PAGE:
Trading and non-trading period realized market volatility: Does it matter for forecasting the volatility of US stocks?
|Druh||Článek v odborném periodiku|
|Časopis / Zdroj||International Journal of Forecasting|
|Fakulta / Pracoviště MU|
|Klíčová slova||High frequency data; Realized volatility; Overnight volatility; Forecasting; Market risk|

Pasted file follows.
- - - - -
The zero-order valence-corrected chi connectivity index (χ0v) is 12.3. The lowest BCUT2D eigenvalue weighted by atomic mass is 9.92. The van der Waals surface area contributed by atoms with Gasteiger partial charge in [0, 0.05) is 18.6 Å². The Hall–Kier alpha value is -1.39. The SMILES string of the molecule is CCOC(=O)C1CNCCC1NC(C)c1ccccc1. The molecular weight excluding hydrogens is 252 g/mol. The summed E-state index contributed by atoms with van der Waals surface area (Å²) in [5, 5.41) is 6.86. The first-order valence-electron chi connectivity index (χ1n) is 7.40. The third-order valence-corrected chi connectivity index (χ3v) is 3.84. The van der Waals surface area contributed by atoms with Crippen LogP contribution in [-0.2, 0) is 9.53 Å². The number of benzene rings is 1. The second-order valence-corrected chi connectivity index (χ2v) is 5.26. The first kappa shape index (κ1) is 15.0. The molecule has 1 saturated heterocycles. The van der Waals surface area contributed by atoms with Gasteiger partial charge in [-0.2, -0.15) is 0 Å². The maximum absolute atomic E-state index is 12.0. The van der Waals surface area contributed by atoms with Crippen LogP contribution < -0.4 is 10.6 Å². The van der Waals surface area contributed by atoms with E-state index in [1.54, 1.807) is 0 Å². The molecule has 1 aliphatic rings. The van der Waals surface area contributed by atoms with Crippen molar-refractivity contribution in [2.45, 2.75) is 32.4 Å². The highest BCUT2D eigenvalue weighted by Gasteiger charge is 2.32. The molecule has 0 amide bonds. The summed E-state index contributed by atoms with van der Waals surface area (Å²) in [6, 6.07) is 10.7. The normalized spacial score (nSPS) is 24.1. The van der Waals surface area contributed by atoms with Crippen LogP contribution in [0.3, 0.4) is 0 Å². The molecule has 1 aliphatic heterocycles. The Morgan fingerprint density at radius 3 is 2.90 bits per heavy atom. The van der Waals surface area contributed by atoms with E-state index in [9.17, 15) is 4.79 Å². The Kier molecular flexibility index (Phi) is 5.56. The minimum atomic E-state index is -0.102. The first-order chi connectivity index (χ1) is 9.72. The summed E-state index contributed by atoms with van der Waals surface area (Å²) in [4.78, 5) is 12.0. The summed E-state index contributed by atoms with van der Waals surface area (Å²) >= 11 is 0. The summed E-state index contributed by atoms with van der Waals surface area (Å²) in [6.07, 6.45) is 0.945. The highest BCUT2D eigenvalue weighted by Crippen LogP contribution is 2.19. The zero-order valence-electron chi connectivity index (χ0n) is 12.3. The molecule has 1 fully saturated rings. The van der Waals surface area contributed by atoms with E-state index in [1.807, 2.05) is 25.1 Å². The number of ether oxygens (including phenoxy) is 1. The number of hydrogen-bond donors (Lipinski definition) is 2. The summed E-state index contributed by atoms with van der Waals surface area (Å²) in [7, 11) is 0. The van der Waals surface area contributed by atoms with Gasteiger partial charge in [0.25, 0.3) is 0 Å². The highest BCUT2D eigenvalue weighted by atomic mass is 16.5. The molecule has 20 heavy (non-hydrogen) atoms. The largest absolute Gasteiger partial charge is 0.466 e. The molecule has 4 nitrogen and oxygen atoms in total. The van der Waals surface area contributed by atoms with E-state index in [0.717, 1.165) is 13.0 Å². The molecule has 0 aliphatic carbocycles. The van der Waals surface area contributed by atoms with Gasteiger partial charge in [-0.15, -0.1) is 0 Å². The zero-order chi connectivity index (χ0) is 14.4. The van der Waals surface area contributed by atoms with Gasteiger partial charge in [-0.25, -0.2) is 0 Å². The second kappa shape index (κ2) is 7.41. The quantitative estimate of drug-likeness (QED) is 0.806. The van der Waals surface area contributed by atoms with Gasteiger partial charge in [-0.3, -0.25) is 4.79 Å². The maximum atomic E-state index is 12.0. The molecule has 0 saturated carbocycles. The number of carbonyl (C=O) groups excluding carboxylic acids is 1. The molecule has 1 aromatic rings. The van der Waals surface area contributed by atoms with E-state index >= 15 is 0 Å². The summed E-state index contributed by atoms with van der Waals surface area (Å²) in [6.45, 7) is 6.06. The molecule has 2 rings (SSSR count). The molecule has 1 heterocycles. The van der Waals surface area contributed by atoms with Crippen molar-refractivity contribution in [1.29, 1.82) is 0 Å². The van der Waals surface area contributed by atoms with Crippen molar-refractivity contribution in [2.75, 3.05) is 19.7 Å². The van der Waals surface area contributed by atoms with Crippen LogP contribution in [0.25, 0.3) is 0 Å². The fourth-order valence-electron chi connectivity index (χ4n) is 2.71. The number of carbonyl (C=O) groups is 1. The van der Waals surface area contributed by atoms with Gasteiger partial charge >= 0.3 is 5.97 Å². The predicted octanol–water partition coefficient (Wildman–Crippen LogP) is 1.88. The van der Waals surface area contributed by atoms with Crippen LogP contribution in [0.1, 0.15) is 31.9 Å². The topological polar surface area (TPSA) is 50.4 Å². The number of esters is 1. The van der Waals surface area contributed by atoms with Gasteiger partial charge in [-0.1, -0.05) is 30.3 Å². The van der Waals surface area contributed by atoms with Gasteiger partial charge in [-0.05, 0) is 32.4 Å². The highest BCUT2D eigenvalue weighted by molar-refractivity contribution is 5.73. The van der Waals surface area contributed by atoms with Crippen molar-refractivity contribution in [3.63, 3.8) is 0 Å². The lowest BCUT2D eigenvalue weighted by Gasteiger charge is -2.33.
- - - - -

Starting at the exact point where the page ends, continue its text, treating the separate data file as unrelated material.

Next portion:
|Popis||We study the potential merits of using trading and non-trading period market volatilities to model and forecast the stock volatility over the next one to 22 days. We demonstrate the role of overnight volatility information by estimating heterogeneous autoregressive (HAR) model specifications with and without a trading period market risk factor using ten years of high-frequency data for the 431 constituents of the S&P 500 index. The stocks’ own overnight squared returns perform poorly across stocks and forecast horizons, as well as in the asset allocation exercise. In contrast, we find overwhelming evidence that the market-level volatility, proxied by S&P Mini futures, matters significantly for improving the model fit and volatility forecasting accuracy. The greatest model fit and forecast improvements are found for short-term forecast horizons of up to five trading days, and for the non-trading period market-level volatility. The documented increase in forecast accuracy is found to be associated with the stocks’ sensitivity to the market risk factor. Finally, we show that both the trading and non-trading period market realized volatilities are relevant in an asset allocation context, as they increase the average returns, Sharpe ratios and certainty equivalent returns of a mean–variance investor.|